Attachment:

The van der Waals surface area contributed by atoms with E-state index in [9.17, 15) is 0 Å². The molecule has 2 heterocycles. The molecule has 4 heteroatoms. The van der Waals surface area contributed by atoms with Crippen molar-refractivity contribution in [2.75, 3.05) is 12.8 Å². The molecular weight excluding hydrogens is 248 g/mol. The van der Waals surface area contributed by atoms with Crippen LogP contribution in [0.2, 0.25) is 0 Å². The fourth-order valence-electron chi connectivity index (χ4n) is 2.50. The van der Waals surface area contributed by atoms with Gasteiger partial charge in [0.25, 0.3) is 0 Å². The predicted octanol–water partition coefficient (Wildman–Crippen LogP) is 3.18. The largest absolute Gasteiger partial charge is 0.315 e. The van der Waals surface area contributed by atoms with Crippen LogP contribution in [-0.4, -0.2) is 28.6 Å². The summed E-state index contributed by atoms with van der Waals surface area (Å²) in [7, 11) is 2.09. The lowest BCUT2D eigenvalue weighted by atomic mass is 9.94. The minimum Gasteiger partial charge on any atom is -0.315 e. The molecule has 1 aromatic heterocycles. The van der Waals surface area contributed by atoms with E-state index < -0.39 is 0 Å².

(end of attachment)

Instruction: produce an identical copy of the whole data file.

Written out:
The van der Waals surface area contributed by atoms with E-state index in [9.17, 15) is 0 Å². The molecule has 2 heterocycles. The molecule has 4 heteroatoms. The van der Waals surface area contributed by atoms with Crippen molar-refractivity contribution in [2.75, 3.05) is 12.8 Å². The molecular weight excluding hydrogens is 248 g/mol. The van der Waals surface area contributed by atoms with Crippen LogP contribution in [0.2, 0.25) is 0 Å². The fourth-order valence-electron chi connectivity index (χ4n) is 2.50. The van der Waals surface area contributed by atoms with Gasteiger partial charge in [0.25, 0.3) is 0 Å². The predicted octanol–water partition coefficient (Wildman–Crippen LogP) is 3.18. The largest absolute Gasteiger partial charge is 0.315 e. The van der Waals surface area contributed by atoms with Crippen LogP contribution in [-0.4, -0.2) is 28.6 Å². The summed E-state index contributed by atoms with van der Waals surface area (Å²) in [7, 11) is 2.09. The lowest BCUT2D eigenvalue weighted by atomic mass is 9.94. The minimum Gasteiger partial charge on any atom is -0.315 e. The molecule has 1 aromatic heterocycles. The van der Waals surface area contributed by atoms with E-state index < -0.39 is 0 Å².